The fool wonders, the wise man asks. ~ Count Alarcos: A Tragedy by Benjamin Disraeli

A slight throbbing about the temples told me that this discussion had reached saturation point. ~ Right Ho, Jeeves by P. G. Wodehouse

Mrs. Bittacy rustled ominously, holding her peace meanwhile. She feared long words she did not understand. Beelzebub lay hid among too many syllables. ~ The Man Whom the Trees Loved by Algernon Blackwood

To read between the lines was easier than to follow the text. ~ The Portrait of a Lady by Henry James

More Quotes about Communication

10 Political Quotes from Literature

October 23, 2016 by · Leave a Comment
Filed under: Quote Topics 

Political QuotesOften I must speak other than I think. That is called diplomacy. ~ Dune Messiah by Frank Herbert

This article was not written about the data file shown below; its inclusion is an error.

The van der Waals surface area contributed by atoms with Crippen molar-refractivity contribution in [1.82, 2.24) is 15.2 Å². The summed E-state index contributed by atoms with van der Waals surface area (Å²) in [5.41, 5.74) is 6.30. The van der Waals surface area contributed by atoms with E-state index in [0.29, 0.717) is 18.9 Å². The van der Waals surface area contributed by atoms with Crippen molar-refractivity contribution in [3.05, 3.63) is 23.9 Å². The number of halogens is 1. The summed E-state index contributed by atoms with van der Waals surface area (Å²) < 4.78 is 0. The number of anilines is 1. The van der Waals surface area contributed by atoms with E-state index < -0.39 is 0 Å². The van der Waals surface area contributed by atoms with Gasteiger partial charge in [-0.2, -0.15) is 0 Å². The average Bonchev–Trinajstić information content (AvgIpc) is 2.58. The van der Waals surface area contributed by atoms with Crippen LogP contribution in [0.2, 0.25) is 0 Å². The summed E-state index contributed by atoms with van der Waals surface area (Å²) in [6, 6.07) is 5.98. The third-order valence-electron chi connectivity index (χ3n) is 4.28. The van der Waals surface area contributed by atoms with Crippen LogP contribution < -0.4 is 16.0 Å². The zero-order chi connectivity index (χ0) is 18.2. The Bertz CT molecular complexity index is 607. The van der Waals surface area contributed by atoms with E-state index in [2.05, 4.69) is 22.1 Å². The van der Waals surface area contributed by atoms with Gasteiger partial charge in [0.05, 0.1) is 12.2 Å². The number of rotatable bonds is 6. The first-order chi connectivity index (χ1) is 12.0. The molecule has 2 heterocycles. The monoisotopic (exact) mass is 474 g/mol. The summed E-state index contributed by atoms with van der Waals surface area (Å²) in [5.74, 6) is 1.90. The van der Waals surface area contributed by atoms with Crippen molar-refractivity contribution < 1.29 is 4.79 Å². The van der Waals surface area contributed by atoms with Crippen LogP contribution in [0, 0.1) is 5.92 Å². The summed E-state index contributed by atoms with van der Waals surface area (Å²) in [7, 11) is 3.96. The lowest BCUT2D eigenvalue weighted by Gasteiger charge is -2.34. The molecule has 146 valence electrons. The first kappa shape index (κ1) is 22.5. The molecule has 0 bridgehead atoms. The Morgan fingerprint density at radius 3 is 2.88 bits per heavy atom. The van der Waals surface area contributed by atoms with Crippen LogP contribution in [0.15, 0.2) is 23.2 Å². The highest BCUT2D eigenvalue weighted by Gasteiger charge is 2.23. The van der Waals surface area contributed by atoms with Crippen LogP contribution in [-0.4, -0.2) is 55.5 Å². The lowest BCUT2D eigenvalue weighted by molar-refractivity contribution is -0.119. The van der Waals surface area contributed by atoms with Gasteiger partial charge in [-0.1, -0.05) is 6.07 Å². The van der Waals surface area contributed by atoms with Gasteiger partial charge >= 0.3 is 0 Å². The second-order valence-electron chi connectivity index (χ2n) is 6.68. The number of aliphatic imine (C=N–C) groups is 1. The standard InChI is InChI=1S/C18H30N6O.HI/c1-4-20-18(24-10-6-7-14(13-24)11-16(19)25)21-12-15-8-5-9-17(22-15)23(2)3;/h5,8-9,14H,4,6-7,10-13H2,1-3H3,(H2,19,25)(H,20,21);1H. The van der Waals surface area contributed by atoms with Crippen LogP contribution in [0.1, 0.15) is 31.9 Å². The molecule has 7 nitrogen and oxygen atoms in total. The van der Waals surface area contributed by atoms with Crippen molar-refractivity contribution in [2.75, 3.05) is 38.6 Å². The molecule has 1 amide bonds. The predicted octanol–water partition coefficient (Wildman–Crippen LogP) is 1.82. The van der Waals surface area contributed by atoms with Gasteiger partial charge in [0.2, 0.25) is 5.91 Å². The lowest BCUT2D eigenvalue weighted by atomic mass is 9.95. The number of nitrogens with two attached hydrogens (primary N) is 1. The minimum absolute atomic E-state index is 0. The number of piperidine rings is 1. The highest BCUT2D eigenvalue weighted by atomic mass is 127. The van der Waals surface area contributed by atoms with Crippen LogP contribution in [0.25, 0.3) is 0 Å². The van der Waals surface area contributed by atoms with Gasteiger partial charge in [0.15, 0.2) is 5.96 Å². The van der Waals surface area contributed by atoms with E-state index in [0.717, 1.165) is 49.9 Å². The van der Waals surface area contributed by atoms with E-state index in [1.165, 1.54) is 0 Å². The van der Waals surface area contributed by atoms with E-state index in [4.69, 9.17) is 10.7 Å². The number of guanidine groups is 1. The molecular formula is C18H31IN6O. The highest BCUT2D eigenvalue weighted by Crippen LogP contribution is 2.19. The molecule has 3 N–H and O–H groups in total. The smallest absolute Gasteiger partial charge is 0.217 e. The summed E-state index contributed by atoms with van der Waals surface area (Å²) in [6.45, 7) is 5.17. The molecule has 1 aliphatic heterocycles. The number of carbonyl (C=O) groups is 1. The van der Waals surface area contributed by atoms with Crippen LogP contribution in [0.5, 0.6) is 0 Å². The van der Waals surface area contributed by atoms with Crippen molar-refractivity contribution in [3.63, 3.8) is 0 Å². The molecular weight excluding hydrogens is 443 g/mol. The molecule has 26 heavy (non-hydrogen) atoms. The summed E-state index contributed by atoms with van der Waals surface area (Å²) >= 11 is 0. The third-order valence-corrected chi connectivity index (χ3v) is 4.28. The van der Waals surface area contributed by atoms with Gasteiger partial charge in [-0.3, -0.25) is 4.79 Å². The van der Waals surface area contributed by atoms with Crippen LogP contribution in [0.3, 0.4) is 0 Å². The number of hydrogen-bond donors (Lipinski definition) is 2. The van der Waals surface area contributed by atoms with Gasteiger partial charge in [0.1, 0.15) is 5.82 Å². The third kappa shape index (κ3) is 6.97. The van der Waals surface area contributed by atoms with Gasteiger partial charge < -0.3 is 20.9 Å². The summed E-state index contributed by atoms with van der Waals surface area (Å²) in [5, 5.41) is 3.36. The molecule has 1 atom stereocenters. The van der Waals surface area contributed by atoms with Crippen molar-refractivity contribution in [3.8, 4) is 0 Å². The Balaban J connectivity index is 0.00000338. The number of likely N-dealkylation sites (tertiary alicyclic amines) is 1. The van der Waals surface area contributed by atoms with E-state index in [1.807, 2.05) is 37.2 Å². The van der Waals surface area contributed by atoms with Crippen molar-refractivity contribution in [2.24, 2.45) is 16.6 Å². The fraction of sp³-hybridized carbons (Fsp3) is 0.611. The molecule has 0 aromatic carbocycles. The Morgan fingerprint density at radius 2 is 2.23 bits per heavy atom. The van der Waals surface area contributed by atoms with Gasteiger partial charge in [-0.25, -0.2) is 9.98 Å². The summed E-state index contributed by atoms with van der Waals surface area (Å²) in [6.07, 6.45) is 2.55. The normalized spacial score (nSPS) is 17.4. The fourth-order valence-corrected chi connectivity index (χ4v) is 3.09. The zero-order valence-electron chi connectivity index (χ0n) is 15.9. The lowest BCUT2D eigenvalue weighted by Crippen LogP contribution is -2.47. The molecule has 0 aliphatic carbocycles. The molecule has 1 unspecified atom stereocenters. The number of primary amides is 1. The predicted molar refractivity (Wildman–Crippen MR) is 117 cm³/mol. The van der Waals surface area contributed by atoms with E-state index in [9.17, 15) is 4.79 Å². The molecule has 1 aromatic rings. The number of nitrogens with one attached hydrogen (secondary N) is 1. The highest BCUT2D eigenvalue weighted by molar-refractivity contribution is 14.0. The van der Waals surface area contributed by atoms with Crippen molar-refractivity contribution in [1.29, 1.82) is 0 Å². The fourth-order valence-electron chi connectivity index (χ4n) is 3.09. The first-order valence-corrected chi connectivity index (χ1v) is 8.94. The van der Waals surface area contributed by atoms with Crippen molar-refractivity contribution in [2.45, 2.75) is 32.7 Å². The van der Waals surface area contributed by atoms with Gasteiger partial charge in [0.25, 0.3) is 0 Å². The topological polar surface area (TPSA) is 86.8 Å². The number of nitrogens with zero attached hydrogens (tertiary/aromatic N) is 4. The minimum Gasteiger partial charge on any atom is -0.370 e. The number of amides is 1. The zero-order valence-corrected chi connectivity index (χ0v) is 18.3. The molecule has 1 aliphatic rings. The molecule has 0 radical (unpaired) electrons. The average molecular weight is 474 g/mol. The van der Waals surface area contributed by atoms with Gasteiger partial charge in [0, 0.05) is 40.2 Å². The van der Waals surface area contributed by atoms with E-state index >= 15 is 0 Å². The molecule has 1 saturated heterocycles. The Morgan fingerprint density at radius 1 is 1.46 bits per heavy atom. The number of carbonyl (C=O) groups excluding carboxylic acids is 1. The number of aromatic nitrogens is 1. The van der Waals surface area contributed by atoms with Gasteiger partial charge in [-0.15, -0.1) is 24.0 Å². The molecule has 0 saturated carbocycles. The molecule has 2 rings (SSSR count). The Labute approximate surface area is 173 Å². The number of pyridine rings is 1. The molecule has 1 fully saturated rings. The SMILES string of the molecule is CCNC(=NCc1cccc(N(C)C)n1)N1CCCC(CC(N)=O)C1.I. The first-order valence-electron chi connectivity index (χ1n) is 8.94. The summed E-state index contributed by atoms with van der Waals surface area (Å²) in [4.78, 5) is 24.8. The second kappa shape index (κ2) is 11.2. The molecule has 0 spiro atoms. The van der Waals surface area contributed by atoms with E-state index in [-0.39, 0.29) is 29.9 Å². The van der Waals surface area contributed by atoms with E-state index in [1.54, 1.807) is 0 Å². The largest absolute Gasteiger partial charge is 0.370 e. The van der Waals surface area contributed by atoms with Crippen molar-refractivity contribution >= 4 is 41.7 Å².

“There is no act of treachery or meanness of which a political party is not capable; for in politics there is no honour.” ~ Vivian Grey by Benjamin Disraeli

A drunkard or a gambler may be weaned from his ways, but not a politician. ~ Phineas Redux by Anthony Trollope

He was born to be a senator. He never said anything important, and he always said it sonorously. ~ Elmer Gantry by Sinclair Lewis

“There is no gambling like politics.” ~ Endymion by Benjamin Disraeli

“You see my kind of loyalty was loyalty to one’s country, not to its institutions or its office-holders. The country is the real thing, the substantial thing, the eternal thing; it is the thing to watch over, and care for, and be loyal to; institutions are extraneous.” ~ A Connecticut Yankee in King Arthur’s Court by Mark Twain

A drunkard or a gambler may be weaned from his ways, but not a politician. ~ Phineas Redux by Anthony Trollope

From politics, it was an easy step to silence. ~ Northanger Abbey by Jane Austen